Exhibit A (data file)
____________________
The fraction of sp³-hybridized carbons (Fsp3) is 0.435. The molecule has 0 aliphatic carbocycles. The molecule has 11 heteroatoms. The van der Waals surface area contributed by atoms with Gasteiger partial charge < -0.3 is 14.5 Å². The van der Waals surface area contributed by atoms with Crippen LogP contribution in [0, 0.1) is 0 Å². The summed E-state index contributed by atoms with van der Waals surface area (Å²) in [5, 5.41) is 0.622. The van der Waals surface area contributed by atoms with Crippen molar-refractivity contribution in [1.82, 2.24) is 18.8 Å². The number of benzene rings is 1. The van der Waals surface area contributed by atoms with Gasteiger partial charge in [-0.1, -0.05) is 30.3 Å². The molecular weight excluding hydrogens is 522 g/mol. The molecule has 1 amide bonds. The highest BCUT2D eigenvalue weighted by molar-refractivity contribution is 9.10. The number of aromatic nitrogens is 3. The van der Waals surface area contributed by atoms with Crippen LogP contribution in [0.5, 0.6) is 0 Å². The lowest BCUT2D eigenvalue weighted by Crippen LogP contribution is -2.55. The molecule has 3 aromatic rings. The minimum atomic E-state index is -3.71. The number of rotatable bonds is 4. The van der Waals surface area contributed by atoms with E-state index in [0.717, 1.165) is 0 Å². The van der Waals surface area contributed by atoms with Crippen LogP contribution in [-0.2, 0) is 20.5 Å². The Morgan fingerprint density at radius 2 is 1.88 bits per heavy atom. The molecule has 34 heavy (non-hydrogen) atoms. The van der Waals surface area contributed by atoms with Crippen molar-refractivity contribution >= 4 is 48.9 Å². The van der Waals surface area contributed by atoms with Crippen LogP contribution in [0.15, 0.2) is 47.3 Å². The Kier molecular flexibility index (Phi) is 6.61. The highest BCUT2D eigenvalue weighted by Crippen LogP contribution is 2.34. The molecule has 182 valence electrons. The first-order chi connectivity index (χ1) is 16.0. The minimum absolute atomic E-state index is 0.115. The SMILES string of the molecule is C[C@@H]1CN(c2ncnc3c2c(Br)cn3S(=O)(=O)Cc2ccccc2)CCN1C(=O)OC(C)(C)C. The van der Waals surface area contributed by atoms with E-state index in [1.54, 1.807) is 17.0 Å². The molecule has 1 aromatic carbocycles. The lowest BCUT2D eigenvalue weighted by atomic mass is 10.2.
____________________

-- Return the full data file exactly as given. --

The fraction of sp³-hybridized carbons (Fsp3) is 0.435. The molecule has 0 aliphatic carbocycles. The molecule has 11 heteroatoms. The van der Waals surface area contributed by atoms with Gasteiger partial charge < -0.3 is 14.5 Å². The van der Waals surface area contributed by atoms with Crippen LogP contribution in [0, 0.1) is 0 Å². The summed E-state index contributed by atoms with van der Waals surface area (Å²) in [5, 5.41) is 0.622. The van der Waals surface area contributed by atoms with Crippen molar-refractivity contribution in [1.82, 2.24) is 18.8 Å². The number of benzene rings is 1. The van der Waals surface area contributed by atoms with Gasteiger partial charge in [-0.1, -0.05) is 30.3 Å². The molecular weight excluding hydrogens is 522 g/mol. The molecule has 1 amide bonds. The highest BCUT2D eigenvalue weighted by molar-refractivity contribution is 9.10. The number of aromatic nitrogens is 3. The van der Waals surface area contributed by atoms with Crippen LogP contribution in [0.5, 0.6) is 0 Å². The lowest BCUT2D eigenvalue weighted by Crippen LogP contribution is -2.55. The molecule has 3 aromatic rings. The minimum atomic E-state index is -3.71. The number of rotatable bonds is 4. The van der Waals surface area contributed by atoms with E-state index in [0.717, 1.165) is 0 Å². The van der Waals surface area contributed by atoms with Crippen LogP contribution in [-0.2, 0) is 20.5 Å². The Morgan fingerprint density at radius 2 is 1.88 bits per heavy atom. The molecule has 34 heavy (non-hydrogen) atoms. The van der Waals surface area contributed by atoms with Crippen molar-refractivity contribution >= 4 is 48.9 Å². The van der Waals surface area contributed by atoms with Crippen LogP contribution in [0.15, 0.2) is 47.3 Å². The Kier molecular flexibility index (Phi) is 6.61. The highest BCUT2D eigenvalue weighted by Crippen LogP contribution is 2.34. The molecule has 182 valence electrons. The first-order chi connectivity index (χ1) is 16.0. The minimum absolute atomic E-state index is 0.115. The SMILES string of the molecule is C[C@@H]1CN(c2ncnc3c2c(Br)cn3S(=O)(=O)Cc2ccccc2)CCN1C(=O)OC(C)(C)C. The van der Waals surface area contributed by atoms with E-state index in [1.54, 1.807) is 17.0 Å². The molecule has 1 aromatic carbocycles. The lowest BCUT2D eigenvalue weighted by atomic mass is 10.2.